It’s hard to know what to make of this series’ origins, because the “Todou Izumi” credited as its creator is simply a pseudonym for the collective of artists at Toei Animation. But my neighbors have come up with something glorious here – fantastically beautiful to look at, fascinating to think about and – a particular boon for me – quite simply more Gainax than Gainax (Animation Dirctor/Character Designer Hayashi Yuki has worked there). For all the influences that run through Kyousogiga FLCL’s is certainly the strongest, and as if that weren’t obvious enough the creators gave Myoe a Vespa to ride around Mirror Kyoto in – perhaps that takes us past the level of “influence” to outright tribute. But if so this is a tribute done right, for while it captures the magical spirit of FLCL it’s a very different story in matters of tone – though both share a focus on the rough passage between childhood and adolescence.
Another thing Kyousogiga shares with FLCL is the sense that there’s so much more here than can be taken in through a single viewing – all of the names and details seem to have significance, and there’s so much happening in the background all the time. There’s a very famous set of scrolls called the “Choujuu-jinbutsu-giga – presumably the inspiration for this series’ name – that dates to the 12th or 13th Century and is considered by most the very first manga. On those scrolls are represented a frog, a money and a rabbit – figures we see frequently in Kyousogiga – and it’s implied that it was Inari who write the scrolls. Is there also an implication that these three are embodied in his three children? I don’t know, but the mystery is part of the fun here, and there’s no danger of running out of it. Who are A and Un, exactly? The ending of this episode confirms beyond a doubt that they aren’t human – but is Koto, the girl who arrives with them in Mirror Kyoto in a bolt of lightning? We know she, too, looks at Inari as a father figure – but not who she really is.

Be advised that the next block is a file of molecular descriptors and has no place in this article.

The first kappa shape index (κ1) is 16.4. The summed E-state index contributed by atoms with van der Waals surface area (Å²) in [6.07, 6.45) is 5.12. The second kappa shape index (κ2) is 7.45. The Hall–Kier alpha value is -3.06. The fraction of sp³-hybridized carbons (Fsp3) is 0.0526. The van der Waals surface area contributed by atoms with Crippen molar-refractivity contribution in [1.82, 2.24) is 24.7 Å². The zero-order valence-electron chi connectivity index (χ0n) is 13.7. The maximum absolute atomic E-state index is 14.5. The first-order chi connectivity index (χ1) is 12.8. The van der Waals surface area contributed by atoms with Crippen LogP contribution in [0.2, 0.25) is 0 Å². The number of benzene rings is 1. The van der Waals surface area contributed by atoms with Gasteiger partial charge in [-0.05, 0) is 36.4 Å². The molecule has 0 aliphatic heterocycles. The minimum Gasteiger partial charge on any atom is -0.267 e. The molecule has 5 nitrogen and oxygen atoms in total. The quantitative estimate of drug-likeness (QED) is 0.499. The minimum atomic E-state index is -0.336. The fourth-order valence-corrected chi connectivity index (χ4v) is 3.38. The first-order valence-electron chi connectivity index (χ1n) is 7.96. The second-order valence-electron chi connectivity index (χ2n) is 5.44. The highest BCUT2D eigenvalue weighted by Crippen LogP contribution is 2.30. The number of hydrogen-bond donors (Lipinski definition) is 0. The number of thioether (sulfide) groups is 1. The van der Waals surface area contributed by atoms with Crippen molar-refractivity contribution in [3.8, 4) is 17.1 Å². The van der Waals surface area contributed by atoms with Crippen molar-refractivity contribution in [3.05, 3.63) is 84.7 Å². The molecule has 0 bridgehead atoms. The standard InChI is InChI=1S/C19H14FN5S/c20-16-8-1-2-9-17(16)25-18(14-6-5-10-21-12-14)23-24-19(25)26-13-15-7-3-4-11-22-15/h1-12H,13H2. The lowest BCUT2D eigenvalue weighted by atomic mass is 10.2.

I got the sense from the ONA and the follow-up short episodes that this might just be Myoe’s story more than Koto’s, and this episode only cements that suspicion in my mind. Here we have a man whose name has changed, and two seemingly different women with the same name – how do they fit together? Myoe is the dynamic figure here – the one perpetually waiting, perpetually restless, perpetually expressing his life force through sex and through dissatisfaction with the status quo. He’s a contradiction, a mortal in an immortal world, the one who doesn’t fit, and I suspect that it’s he who’s going to drive the story and ultimately he who’s going to be the one experiencing a great change when it reaches its conclusion. I have no idea how we’re going to get there, but I can’t wait to find out, and I plan to enjoy the journey every step of the way.